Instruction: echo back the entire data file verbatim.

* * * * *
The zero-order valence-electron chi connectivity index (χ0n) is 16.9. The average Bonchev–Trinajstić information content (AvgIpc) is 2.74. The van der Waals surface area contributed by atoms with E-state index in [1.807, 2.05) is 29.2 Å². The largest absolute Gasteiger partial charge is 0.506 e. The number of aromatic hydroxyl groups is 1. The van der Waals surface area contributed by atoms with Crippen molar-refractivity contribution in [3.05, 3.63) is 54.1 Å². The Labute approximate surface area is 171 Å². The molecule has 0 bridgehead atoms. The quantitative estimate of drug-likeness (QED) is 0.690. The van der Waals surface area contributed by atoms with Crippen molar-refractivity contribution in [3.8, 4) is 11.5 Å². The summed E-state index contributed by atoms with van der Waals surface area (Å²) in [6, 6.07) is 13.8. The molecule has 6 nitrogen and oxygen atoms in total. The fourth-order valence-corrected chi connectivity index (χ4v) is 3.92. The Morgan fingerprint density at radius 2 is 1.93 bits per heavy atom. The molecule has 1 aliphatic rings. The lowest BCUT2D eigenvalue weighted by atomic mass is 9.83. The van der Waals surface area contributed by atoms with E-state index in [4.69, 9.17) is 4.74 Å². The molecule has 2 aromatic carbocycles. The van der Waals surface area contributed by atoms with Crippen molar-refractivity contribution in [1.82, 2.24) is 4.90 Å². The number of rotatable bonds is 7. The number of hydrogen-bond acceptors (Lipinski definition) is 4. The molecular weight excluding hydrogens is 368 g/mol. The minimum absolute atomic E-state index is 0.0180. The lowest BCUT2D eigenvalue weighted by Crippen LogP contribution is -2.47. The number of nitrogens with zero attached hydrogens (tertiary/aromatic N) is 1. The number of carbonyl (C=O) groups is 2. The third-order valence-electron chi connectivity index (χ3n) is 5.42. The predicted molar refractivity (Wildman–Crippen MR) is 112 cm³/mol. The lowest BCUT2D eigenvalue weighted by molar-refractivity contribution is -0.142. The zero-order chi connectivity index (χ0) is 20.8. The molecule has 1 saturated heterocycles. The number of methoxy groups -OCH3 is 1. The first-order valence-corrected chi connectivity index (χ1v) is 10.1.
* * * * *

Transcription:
The zero-order valence-electron chi connectivity index (χ0n) is 16.9. The average Bonchev–Trinajstić information content (AvgIpc) is 2.74. The van der Waals surface area contributed by atoms with E-state index in [1.807, 2.05) is 29.2 Å². The largest absolute Gasteiger partial charge is 0.506 e. The number of aromatic hydroxyl groups is 1. The van der Waals surface area contributed by atoms with Crippen molar-refractivity contribution in [3.05, 3.63) is 54.1 Å². The Labute approximate surface area is 171 Å². The molecule has 0 bridgehead atoms. The quantitative estimate of drug-likeness (QED) is 0.690. The van der Waals surface area contributed by atoms with Crippen molar-refractivity contribution in [3.8, 4) is 11.5 Å². The summed E-state index contributed by atoms with van der Waals surface area (Å²) in [6, 6.07) is 13.8. The molecule has 6 nitrogen and oxygen atoms in total. The fourth-order valence-corrected chi connectivity index (χ4v) is 3.92. The Morgan fingerprint density at radius 2 is 1.93 bits per heavy atom. The molecule has 1 aliphatic rings. The lowest BCUT2D eigenvalue weighted by atomic mass is 9.83. The van der Waals surface area contributed by atoms with E-state index in [4.69, 9.17) is 4.74 Å². The molecule has 2 aromatic carbocycles. The van der Waals surface area contributed by atoms with Crippen molar-refractivity contribution in [1.82, 2.24) is 4.90 Å². The number of rotatable bonds is 7. The number of hydrogen-bond acceptors (Lipinski definition) is 4. The molecular weight excluding hydrogens is 368 g/mol. The minimum absolute atomic E-state index is 0.0180. The lowest BCUT2D eigenvalue weighted by Crippen LogP contribution is -2.47. The number of nitrogens with zero attached hydrogens (tertiary/aromatic N) is 1. The number of carbonyl (C=O) groups is 2. The third-order valence-electron chi connectivity index (χ3n) is 5.42. The predicted molar refractivity (Wildman–Crippen MR) is 112 cm³/mol. The lowest BCUT2D eigenvalue weighted by molar-refractivity contribution is -0.142. The zero-order chi connectivity index (χ0) is 20.8. The molecule has 1 saturated heterocycles. The number of methoxy groups -OCH3 is 1. The first-order valence-corrected chi connectivity index (χ1v) is 10.1.